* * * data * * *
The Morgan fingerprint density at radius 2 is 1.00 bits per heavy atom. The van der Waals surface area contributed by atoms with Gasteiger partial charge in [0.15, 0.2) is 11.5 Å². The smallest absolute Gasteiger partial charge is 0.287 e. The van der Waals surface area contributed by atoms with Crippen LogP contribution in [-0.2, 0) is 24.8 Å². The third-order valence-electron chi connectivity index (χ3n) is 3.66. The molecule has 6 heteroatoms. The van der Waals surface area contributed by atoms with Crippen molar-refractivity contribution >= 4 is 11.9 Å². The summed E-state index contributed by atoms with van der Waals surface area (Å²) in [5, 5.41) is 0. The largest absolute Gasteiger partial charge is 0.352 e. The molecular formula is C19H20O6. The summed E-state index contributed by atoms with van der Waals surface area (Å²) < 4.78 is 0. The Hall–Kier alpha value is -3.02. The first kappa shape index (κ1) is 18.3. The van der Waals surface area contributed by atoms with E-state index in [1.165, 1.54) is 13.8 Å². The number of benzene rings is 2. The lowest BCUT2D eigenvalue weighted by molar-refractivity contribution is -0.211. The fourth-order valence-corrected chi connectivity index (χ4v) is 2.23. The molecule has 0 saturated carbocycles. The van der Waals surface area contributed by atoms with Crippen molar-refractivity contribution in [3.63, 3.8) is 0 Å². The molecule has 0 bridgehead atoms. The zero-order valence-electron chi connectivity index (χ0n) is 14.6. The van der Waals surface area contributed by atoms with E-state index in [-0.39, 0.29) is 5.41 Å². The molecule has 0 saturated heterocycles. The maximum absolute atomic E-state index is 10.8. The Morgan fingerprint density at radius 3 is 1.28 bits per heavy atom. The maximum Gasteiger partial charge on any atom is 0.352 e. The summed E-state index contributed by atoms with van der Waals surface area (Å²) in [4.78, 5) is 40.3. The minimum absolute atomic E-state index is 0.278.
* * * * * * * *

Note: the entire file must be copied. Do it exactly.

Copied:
The Morgan fingerprint density at radius 2 is 1.00 bits per heavy atom. The van der Waals surface area contributed by atoms with Gasteiger partial charge in [0.15, 0.2) is 11.5 Å². The smallest absolute Gasteiger partial charge is 0.287 e. The van der Waals surface area contributed by atoms with Crippen LogP contribution in [-0.2, 0) is 24.8 Å². The third-order valence-electron chi connectivity index (χ3n) is 3.66. The molecule has 6 heteroatoms. The van der Waals surface area contributed by atoms with Crippen molar-refractivity contribution >= 4 is 11.9 Å². The summed E-state index contributed by atoms with van der Waals surface area (Å²) in [5, 5.41) is 0. The largest absolute Gasteiger partial charge is 0.352 e. The molecular formula is C19H20O6. The summed E-state index contributed by atoms with van der Waals surface area (Å²) < 4.78 is 0. The Hall–Kier alpha value is -3.02. The first kappa shape index (κ1) is 18.3. The van der Waals surface area contributed by atoms with E-state index in [1.165, 1.54) is 13.8 Å². The number of benzene rings is 2. The lowest BCUT2D eigenvalue weighted by molar-refractivity contribution is -0.211. The fourth-order valence-corrected chi connectivity index (χ4v) is 2.23. The molecule has 0 saturated carbocycles. The van der Waals surface area contributed by atoms with Crippen molar-refractivity contribution in [3.63, 3.8) is 0 Å². The molecule has 0 bridgehead atoms. The zero-order valence-electron chi connectivity index (χ0n) is 14.6. The van der Waals surface area contributed by atoms with E-state index in [-0.39, 0.29) is 5.41 Å². The molecule has 0 saturated heterocycles. The maximum absolute atomic E-state index is 10.8. The Morgan fingerprint density at radius 3 is 1.28 bits per heavy atom. The maximum Gasteiger partial charge on any atom is 0.352 e. The summed E-state index contributed by atoms with van der Waals surface area (Å²) in [4.78, 5) is 40.3. The minimum absolute atomic E-state index is 0.278.